Unlike most film critics, I must admit I went into the preparation process for The Lord of the Rings: Return of the King with much trepidation. Having not seen the first two films, and having never read the books, I was not a little bit intimidated. I knew I was in for a lot of homework; and homework I did. I got the Cliff’s Notes (yes, there really are Cliff’s Notes), watched the first two films on DVD, conferred with Rings junkies, and basically did a lot of reading. The result? I think I was as prepared as I could have been on Dec. 2 when I arrived in Los Angeles for the press screening and junket for this much-anticipated film.
As we journalists lined up with our popcorn and Junior Mints to enter the theater, we were asked to relinquish cell phones, tape recorders and cameras. We were then subjected to a search of purses and backpacks, and individually scanned with airport security-type wands to be sure we weren’t trying to sneak in a recording device. With the LA premiere just 24-hours away, they didn’t want any clips of the film popping up on the Internet. We were advised that the film was over three hours long, with no intermission. So we took our seats and waited for what felt like a momentous occasion to transpire. It did.
The film opens with a flashback, where on a brilliantly lit pond, gentle hobbit Smeagol sits quietly in a fishing boat with his brother Deagol. When
Smeagol gets a bite on his line, he is yanked overboard and pulled underwater by a large fish. Lying on the bottom of the pond bottom is a shiny gold ring, which he grasps and brings to the surface. Unbeknownst to him, it is an evil ring, which corrupts and destroys the wearer by making him drunk with power and greed. When Deagol sees his brother with the ring, a deadly struggle ensues, and thus Smeagol’s self-destructive journey begins.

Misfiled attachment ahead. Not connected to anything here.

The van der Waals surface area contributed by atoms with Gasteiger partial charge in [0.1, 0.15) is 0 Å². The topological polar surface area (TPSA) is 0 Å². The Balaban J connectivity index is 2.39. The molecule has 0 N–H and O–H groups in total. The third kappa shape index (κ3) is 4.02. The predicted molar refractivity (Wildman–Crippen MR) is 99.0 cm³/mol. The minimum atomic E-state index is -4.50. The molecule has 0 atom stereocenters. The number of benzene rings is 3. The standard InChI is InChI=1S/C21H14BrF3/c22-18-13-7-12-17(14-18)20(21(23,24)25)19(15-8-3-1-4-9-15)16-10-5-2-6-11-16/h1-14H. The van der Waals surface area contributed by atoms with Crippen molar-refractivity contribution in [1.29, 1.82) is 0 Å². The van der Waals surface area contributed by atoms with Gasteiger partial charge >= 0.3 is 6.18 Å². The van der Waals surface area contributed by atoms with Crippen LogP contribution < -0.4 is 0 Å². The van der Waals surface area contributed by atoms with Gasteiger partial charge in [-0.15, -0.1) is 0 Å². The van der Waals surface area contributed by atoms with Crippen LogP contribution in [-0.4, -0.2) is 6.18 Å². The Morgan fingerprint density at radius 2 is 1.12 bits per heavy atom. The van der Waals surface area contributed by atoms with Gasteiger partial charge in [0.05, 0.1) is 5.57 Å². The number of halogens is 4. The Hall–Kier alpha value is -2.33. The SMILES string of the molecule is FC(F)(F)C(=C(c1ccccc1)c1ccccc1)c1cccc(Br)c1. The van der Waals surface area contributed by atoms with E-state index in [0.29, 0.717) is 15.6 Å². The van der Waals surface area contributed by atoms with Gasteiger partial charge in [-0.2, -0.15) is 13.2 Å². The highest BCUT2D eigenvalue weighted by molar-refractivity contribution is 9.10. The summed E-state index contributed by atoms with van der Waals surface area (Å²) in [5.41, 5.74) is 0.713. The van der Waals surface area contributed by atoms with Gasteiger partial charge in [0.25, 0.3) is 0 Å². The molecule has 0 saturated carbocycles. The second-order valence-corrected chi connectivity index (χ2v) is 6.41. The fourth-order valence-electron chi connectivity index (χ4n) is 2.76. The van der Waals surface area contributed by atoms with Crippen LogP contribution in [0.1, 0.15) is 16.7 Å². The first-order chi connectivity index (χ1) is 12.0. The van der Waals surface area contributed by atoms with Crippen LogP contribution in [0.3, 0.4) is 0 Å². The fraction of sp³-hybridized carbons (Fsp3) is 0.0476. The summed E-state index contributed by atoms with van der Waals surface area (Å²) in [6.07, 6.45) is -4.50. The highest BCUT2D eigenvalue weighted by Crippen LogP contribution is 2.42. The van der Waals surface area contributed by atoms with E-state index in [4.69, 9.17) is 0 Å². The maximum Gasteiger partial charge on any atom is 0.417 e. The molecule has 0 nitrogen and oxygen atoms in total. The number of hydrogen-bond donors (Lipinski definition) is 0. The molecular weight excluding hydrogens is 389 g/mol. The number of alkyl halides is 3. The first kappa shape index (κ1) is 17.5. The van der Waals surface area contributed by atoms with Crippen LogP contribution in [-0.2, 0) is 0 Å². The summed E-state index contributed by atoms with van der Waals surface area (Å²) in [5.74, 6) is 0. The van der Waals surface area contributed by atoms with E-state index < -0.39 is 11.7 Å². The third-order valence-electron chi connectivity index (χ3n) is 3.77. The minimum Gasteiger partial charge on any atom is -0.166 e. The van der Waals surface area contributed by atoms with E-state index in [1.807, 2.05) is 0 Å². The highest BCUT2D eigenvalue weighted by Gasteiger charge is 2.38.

For those not familiar with the story, it’s nearly impossible to give a quick rundown of the plot of this movie, which is inextricably linked to its predecessors: The Lord of the Rings: The Fellowship of the Ring, and The Lord of the Rings: The Two Towers, not to mention JRR Tolkien’s works of literary genius. This is a story of war, love, evil, addiction and the power of good and evil. The tale takes place in a fantastical “middle earth,” where pointy-eared hobbits, tall, Nordic-looking elves, squatty dwarves and menacing orcs are drawn into a great battle driven by the power of the evil ring, which ultimately drives Smeagol (later named Gollum) mad. Frodo, another gentle hobbit, is charged with taking the ring to Mount Doom, where it must be destroyed before Middle Earth is decimated by war. He wears it on a chain around his neck, but the ring calls to him, tempting him to yield to its power. His loyal friend Sam is there to protect him from himself, and the many dangers along the way, including flying dragons, goblins and an enormous spider. Gollum joins them as a guide, and though Sam mistrusts him, Frodo takes pity on this hobbit who now resembles a ghoulish monster.
In Tolkien’s time, the book was described by critics as an allegory of the times, though the author never intended that. Yet, even today, it is impossible not to draw parallels to modern-day wars, factions among races, and evil influences driving the human race seemingly to the brink of destruction. Flawlessly filmed over the course of several years in New Zealand, the special effects blend seamlessly into the gorgeous landscape, so that one simply disappears into this world of strange and wonderful creatures who must conquer evil and see that love survives.
A stunning, expansive, detailed piece of work, it is most definitely not for the uninitiated. Before you go, do your homework. This brilliant piece of cinematic genius is worth the effort.
Related Articles & Stories
The Lord of the Rings Rules the Oscars
The Lord of the Rings Rules!
The Lord of the Rings Run Rings Around Other Oscar Contenders
The Lord of the Rings vs. Harry Potter
Finding God in The Lord of the Rings
Lord of the Rings Tennessee Fellowship
Find The Lord of the Rings at Tolkien Town